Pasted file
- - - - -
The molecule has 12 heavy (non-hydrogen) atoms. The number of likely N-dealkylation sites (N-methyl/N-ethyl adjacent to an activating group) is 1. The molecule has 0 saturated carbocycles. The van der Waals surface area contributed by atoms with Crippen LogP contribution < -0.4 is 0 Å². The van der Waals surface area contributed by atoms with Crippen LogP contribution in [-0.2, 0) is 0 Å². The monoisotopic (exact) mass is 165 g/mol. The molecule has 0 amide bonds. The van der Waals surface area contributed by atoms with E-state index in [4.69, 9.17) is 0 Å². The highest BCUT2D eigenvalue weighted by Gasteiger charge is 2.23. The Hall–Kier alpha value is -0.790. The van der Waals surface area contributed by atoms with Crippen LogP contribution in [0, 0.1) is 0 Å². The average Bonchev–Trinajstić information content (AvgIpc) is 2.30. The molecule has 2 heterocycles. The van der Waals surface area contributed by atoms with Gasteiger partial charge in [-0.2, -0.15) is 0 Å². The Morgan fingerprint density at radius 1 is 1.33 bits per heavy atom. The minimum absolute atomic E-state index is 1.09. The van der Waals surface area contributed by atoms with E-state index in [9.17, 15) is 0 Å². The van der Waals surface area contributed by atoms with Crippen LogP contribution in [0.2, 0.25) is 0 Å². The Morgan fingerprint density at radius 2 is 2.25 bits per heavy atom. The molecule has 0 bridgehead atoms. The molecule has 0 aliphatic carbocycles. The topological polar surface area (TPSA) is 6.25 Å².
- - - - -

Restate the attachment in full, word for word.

The molecule has 12 heavy (non-hydrogen) atoms. The number of likely N-dealkylation sites (N-methyl/N-ethyl adjacent to an activating group) is 1. The molecule has 0 saturated carbocycles. The van der Waals surface area contributed by atoms with Crippen LogP contribution < -0.4 is 0 Å². The van der Waals surface area contributed by atoms with Crippen LogP contribution in [-0.2, 0) is 0 Å². The monoisotopic (exact) mass is 165 g/mol. The molecule has 0 amide bonds. The van der Waals surface area contributed by atoms with E-state index in [4.69, 9.17) is 0 Å². The highest BCUT2D eigenvalue weighted by Gasteiger charge is 2.23. The Hall–Kier alpha value is -0.790. The van der Waals surface area contributed by atoms with Crippen LogP contribution in [0, 0.1) is 0 Å². The average Bonchev–Trinajstić information content (AvgIpc) is 2.30. The molecule has 2 heterocycles. The van der Waals surface area contributed by atoms with Gasteiger partial charge in [-0.2, -0.15) is 0 Å². The Morgan fingerprint density at radius 1 is 1.33 bits per heavy atom. The minimum absolute atomic E-state index is 1.09. The van der Waals surface area contributed by atoms with E-state index in [9.17, 15) is 0 Å². The van der Waals surface area contributed by atoms with Crippen LogP contribution in [0.2, 0.25) is 0 Å². The Morgan fingerprint density at radius 2 is 2.25 bits per heavy atom. The molecule has 0 bridgehead atoms. The molecule has 0 aliphatic carbocycles. The topological polar surface area (TPSA) is 6.25 Å².